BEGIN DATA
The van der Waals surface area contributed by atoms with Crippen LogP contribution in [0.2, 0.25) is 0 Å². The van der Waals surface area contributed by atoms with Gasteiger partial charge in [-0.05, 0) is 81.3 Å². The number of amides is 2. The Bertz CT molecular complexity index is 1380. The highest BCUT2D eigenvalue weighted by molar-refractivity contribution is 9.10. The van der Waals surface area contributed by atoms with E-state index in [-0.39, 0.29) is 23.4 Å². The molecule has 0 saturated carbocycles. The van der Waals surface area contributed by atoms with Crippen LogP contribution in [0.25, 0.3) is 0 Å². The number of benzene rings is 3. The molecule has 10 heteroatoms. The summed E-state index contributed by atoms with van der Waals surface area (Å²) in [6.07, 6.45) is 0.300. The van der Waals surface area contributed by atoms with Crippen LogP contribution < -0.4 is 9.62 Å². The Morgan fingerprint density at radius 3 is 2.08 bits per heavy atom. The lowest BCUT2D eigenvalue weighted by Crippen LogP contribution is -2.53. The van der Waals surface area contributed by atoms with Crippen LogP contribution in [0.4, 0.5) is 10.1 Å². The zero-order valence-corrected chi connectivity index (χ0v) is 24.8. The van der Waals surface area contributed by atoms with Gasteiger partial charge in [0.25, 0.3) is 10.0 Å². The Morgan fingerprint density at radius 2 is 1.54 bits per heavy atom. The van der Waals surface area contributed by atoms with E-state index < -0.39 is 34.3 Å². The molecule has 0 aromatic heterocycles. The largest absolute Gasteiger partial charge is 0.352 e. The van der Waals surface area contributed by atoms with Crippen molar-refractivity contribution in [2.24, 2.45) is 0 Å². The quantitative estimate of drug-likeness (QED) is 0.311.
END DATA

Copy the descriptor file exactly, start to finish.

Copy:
The van der Waals surface area contributed by atoms with Crippen LogP contribution in [0.2, 0.25) is 0 Å². The van der Waals surface area contributed by atoms with Gasteiger partial charge in [-0.05, 0) is 81.3 Å². The number of amides is 2. The Bertz CT molecular complexity index is 1380. The highest BCUT2D eigenvalue weighted by molar-refractivity contribution is 9.10. The van der Waals surface area contributed by atoms with E-state index in [-0.39, 0.29) is 23.4 Å². The molecule has 0 saturated carbocycles. The van der Waals surface area contributed by atoms with Crippen LogP contribution in [0.25, 0.3) is 0 Å². The number of benzene rings is 3. The molecule has 10 heteroatoms. The summed E-state index contributed by atoms with van der Waals surface area (Å²) in [6.07, 6.45) is 0.300. The van der Waals surface area contributed by atoms with Crippen LogP contribution < -0.4 is 9.62 Å². The Morgan fingerprint density at radius 3 is 2.08 bits per heavy atom. The lowest BCUT2D eigenvalue weighted by Crippen LogP contribution is -2.53. The van der Waals surface area contributed by atoms with Crippen LogP contribution in [0.4, 0.5) is 10.1 Å². The zero-order valence-corrected chi connectivity index (χ0v) is 24.8. The van der Waals surface area contributed by atoms with Gasteiger partial charge in [0.25, 0.3) is 10.0 Å². The Morgan fingerprint density at radius 2 is 1.54 bits per heavy atom. The van der Waals surface area contributed by atoms with E-state index < -0.39 is 34.3 Å². The molecule has 0 aromatic heterocycles. The largest absolute Gasteiger partial charge is 0.352 e. The van der Waals surface area contributed by atoms with Crippen molar-refractivity contribution in [2.24, 2.45) is 0 Å². The quantitative estimate of drug-likeness (QED) is 0.311.